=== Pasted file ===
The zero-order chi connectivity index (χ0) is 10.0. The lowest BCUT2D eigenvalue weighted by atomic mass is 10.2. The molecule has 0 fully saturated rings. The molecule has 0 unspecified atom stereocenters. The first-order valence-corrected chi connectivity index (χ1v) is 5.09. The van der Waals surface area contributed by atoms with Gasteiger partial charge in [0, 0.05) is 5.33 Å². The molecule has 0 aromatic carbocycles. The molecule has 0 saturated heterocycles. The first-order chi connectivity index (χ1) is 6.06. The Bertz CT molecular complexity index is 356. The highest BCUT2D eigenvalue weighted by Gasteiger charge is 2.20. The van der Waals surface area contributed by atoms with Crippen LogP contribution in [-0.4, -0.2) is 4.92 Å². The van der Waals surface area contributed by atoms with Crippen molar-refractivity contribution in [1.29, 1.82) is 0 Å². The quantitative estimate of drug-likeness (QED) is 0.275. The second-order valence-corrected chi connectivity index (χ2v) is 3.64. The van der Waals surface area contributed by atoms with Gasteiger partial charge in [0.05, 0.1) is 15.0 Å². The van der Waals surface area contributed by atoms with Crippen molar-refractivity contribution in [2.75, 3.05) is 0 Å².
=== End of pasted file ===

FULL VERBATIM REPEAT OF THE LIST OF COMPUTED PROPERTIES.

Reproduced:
The zero-order chi connectivity index (χ0) is 10.0. The lowest BCUT2D eigenvalue weighted by atomic mass is 10.2. The molecule has 0 fully saturated rings. The molecule has 0 unspecified atom stereocenters. The first-order valence-corrected chi connectivity index (χ1v) is 5.09. The van der Waals surface area contributed by atoms with Gasteiger partial charge in [0, 0.05) is 5.33 Å². The molecule has 0 aromatic carbocycles. The molecule has 0 saturated heterocycles. The first-order chi connectivity index (χ1) is 6.06. The Bertz CT molecular complexity index is 356. The highest BCUT2D eigenvalue weighted by Gasteiger charge is 2.20. The van der Waals surface area contributed by atoms with Crippen LogP contribution in [-0.4, -0.2) is 4.92 Å². The van der Waals surface area contributed by atoms with Crippen molar-refractivity contribution in [1.29, 1.82) is 0 Å². The quantitative estimate of drug-likeness (QED) is 0.275. The second-order valence-corrected chi connectivity index (χ2v) is 3.64. The van der Waals surface area contributed by atoms with Gasteiger partial charge in [0.05, 0.1) is 15.0 Å². The van der Waals surface area contributed by atoms with Crippen molar-refractivity contribution in [2.75, 3.05) is 0 Å².